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Assessing the Design of a Learning Program: Part 2

In part 1 of this blog we identified how we define an “effective design” and introduced our Learning Evaluation form and discussed how it can be used with the designers’ clients to confirm they have a clear understanding of their clients’ expectations for their learning programs.

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Assessing the Design of a Learning Program: Part 1

As an instructional designer why would you want to assess the design of a learning program? It could be as straight forward as wanting to know if you have done a good job on the program design you just completed. It could be more complex. For example, you might want to identify which of the existing learning activities and materials have weak designs and would benefit from some updating. In some situations, organizations have standardized their instructional design methodology and want to confirm all the designers and developers are producing learning materials that adhere to the new standards.

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Maximizing Learning Transfer

It is a fact that organizations are spending billions of dollars annually on their learning and development (L&D) activities. Paired with this fact, is the belief that no more 20% of this investment results in the transfer of the new skills and knowledge back to the job. Current research in neuroscience (Neuroscience Part 1: What Was Old Is New Again; Neuroscience Part 2: Spacing Effect; Neuroscience Part 3: Microlearning) is identifying new ways to maximize learning, but if the new skills and knowledge are not getting transferred to the job and improving performance, it is a waste of time and money.

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Getting Certified with FKA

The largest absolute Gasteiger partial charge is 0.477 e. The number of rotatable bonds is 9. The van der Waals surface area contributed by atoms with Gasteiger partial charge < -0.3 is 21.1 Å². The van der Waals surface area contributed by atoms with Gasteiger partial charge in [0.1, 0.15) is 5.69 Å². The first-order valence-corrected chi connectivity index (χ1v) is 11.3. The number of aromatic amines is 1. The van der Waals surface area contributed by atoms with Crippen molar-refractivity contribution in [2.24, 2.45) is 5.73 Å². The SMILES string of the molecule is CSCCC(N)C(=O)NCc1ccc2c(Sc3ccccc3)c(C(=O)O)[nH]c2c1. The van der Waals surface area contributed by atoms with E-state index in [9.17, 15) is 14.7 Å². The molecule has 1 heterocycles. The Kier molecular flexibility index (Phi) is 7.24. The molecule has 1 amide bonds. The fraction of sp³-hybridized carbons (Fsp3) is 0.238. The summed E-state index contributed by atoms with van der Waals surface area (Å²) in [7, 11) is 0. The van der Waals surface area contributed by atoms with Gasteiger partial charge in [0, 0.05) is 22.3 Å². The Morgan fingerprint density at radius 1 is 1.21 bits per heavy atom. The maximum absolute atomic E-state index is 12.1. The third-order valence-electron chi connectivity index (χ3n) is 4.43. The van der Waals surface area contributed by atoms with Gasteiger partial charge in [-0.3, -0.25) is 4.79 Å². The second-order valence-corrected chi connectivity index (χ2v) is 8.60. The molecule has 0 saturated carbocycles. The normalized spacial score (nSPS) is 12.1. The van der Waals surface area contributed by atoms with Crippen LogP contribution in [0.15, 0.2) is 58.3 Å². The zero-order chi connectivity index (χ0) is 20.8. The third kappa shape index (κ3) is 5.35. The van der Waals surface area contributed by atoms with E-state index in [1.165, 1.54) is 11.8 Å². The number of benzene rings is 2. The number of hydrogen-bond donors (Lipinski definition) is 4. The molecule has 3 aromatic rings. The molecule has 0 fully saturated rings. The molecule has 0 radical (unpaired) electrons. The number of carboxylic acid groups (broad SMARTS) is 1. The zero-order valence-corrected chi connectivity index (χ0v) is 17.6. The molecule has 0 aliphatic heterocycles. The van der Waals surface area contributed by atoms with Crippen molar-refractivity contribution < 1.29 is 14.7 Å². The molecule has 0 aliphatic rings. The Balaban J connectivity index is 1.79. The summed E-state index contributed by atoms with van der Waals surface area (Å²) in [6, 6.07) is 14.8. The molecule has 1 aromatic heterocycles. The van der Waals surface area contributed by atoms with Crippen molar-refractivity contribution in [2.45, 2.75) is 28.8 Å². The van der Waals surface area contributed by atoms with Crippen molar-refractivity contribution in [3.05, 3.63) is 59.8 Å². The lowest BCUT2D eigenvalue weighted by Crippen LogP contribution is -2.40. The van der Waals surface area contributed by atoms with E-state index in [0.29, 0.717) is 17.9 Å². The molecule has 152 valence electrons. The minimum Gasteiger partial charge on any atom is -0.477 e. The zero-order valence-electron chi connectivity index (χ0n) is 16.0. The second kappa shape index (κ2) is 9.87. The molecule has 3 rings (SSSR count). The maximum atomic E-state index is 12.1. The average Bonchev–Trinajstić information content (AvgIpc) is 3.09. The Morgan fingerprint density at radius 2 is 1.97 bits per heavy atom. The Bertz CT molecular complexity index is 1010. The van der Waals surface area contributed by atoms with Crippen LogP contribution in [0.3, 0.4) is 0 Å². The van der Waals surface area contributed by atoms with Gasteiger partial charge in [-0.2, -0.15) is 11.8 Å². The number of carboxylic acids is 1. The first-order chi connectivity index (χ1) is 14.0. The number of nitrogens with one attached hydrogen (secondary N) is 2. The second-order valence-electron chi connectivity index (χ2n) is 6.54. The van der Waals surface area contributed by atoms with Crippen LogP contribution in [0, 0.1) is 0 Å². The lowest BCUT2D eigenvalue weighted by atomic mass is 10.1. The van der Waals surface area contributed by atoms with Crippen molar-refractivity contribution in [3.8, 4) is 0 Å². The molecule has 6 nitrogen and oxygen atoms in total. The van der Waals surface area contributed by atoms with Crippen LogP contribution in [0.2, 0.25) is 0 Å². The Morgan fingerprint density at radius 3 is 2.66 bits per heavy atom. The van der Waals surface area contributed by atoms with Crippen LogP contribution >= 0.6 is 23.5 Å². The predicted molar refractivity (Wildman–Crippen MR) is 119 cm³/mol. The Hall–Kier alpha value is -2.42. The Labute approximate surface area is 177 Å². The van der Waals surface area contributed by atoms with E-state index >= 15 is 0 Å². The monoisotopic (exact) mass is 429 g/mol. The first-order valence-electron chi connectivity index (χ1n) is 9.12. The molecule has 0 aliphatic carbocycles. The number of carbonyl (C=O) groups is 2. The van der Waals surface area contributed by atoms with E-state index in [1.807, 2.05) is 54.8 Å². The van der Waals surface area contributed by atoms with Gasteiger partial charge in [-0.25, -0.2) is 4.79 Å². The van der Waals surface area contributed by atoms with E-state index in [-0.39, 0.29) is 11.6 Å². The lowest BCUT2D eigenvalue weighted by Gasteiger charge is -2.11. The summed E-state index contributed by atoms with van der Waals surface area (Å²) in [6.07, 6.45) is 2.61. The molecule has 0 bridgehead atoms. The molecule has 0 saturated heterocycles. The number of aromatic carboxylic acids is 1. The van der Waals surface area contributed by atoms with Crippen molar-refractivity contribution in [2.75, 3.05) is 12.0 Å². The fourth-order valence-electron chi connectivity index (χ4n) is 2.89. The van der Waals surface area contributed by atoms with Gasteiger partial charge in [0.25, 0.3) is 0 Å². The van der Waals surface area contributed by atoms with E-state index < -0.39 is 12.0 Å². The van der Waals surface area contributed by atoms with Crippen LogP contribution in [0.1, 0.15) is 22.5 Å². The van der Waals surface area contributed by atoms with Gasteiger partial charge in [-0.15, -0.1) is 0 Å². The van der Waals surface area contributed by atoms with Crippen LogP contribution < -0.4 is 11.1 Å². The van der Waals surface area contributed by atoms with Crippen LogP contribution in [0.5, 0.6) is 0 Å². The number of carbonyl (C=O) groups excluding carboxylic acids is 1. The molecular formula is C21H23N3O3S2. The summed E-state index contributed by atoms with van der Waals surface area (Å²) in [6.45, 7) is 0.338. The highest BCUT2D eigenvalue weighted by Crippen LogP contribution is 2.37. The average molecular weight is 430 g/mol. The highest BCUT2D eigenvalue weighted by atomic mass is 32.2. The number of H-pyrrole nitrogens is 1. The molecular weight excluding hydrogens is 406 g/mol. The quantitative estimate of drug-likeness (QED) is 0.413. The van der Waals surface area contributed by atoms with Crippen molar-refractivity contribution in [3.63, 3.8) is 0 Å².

FKA is the recognized leader in Trainer Certification. We have helped over 80,000 learning and performance professionals attain meaningful certification in their industry. You can earn these premier credentials in several ways.

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Adult Learning Principles: Incorporating them into the Virtual Classroom

Part 2 of a Two-Part Series

In the first blog of this series we talked about incorporating adult learning principles in the traditional classroom. This second blog focuses on how to adapt these principles for the virtual classroom.

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Adult Learning Principles: Incorporating them into the Traditional Classroom

Part 1 of a 2-Part Series

Adult Learning Principles are the actions and conditions that support, enhance and promote learning for adults. FKA has identified ten adult learning principles specific to instructors/facilitators that ensure learning happens. In this blog we will focus on how to incorporate these principles in the traditional classroom.
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Tell Them a Story

Using scenario-based questions (SBQs) to draw learners in and deepen their learning.

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Using Distance Coaching to Develop Untethered Workers

In 2014, Bersin by Deloitte published their infographic, Meet the Modern Learner. In it they reported that companies are finding it harder to reach and develop their “untethered” workers. This is a significant problem because at the time 30% of full-time employees did most of their work remotely.

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Four Stages of Learning and Retention Factors

Effective facilitators and instructional designers, support the stages of learning by helping learners appreciate where they are in the model and then guide them through the subsequent stages.

Let’s quickly review the Four Stages of Learning and then identify some retention factors that increase the probability of moving information into the long-term memory, through those stages.

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How to Grab and Hold Learners’ Attention!

For learners to learn, they must pay attention. It is our job as instructional designers and facilitators to ensure learners will be motivated to focus on the content throughout the lesson.

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